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To those of us that suffer the misfortune to have been “in shape” or “fit” at some point in our lives and then watched our hard-won muscles slowly wither away only to be replaced by flab and are now caught in a vicious cycle of laziness and regret that drags you under whenever someone mentions the word “run,” I guess this post is a sort of shout out to you guys. (I’ve never done a shout out before, it feels a little weird.)

Anyway, this can happen when we begin attending our “higher” education. One big reason: we no longer live with our parents. This may have changed since I’ve been in school, but everyone I knew was experiencing their first real taste of freedom; and none of us took it well. After the initial week of realizing that we could have pizza and ice cream for our 4 square meals, we also came to realize that this freedom also included the ability to determine our sleeping schedules with impunity. You can see where this sudden freedom is taking us. And to the people that managed to keep exercising in college (without being on an official sports team) you either have more self-discipline than I will ever have, or you went to a school in a 10 mile radius of your parents.

So how do we go about obtaining this self-discipline? Easy answer first. You get someone important to you to provide the appropriate motivation (read: threats). This can be your boyfriend, girlfriend, close friend, sibling, parent, whatever. Just keep in mind that whoever this is needs to able to get in your face about it. Again, this is why group exercises in the gym work wonders. If nothing like this works, then you are on your own; because there is literally nothing I can say to change your mind. The turning point has to come of your own volition. I was stuck at this point for a long time. For X years, I occasionally dragged myself out of the apartment, ran around the block, lamented how I was nowhere near my high school days, and gave up. The turn finally came to me in a clichéd sort of way: when I was least expecting it. My girlfriend was showing me a series of photographs of a woman who had lost over 150 pounds or some other equally unfathomable number. And it suddenly hit me. It was everything that The Biggest Loser wishes it could inspire. I finally realized that I had no excuse to be out of shape.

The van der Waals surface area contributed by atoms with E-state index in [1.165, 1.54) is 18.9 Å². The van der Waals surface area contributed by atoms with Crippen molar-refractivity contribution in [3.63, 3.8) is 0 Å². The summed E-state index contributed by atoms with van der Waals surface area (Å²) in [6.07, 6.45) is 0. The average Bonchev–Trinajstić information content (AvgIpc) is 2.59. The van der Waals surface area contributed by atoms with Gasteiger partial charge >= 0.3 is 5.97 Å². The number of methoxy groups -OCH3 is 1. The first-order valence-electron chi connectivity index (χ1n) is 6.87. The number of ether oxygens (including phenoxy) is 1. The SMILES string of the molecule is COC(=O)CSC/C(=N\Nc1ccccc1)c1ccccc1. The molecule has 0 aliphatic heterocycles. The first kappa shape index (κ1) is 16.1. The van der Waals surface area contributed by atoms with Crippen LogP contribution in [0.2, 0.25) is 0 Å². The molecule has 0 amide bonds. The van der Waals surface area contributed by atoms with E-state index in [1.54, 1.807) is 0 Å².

And before everyone starts going off on me, I know that it’s not that simple. I’ve been there; I know it’s hard to drag yourself away from the laptop to subject your body to the intense pain and suffering associated with “beginning an exercise routine.” But yeah, it’s worth it.

Before we go, I’ll dispense some details about my exercise routine, because it’s been working out for me. I don’t have a gym membership; as nice as those group exercises are, my money is better spent elsewhere. I exercise in the morning, usually first thing. Most of the time, evening exercise doesn’t work out; it’s too easy to be tired from your day and make an empty promise that you’ll make up for it tomorrow. I recommend running in large amounts (more than a mile). If you live near a track, you can keep track of your distance easily; you just need to be fond of running in circles. Please note that you can also plot a course through your neighborhood for a change of scenery and measure via Google maps. Most people want arm strength (including me), so I do plenty of pushups and pull-ups. Building up the abs is also important, so I do that too. If all of this is making you sore, try a foam roller; it really helps your muscles and joints.

Hopefully, this will help some people wallowing in indecision. If not, oh well.

Photo courtesy of Tyler Blakley.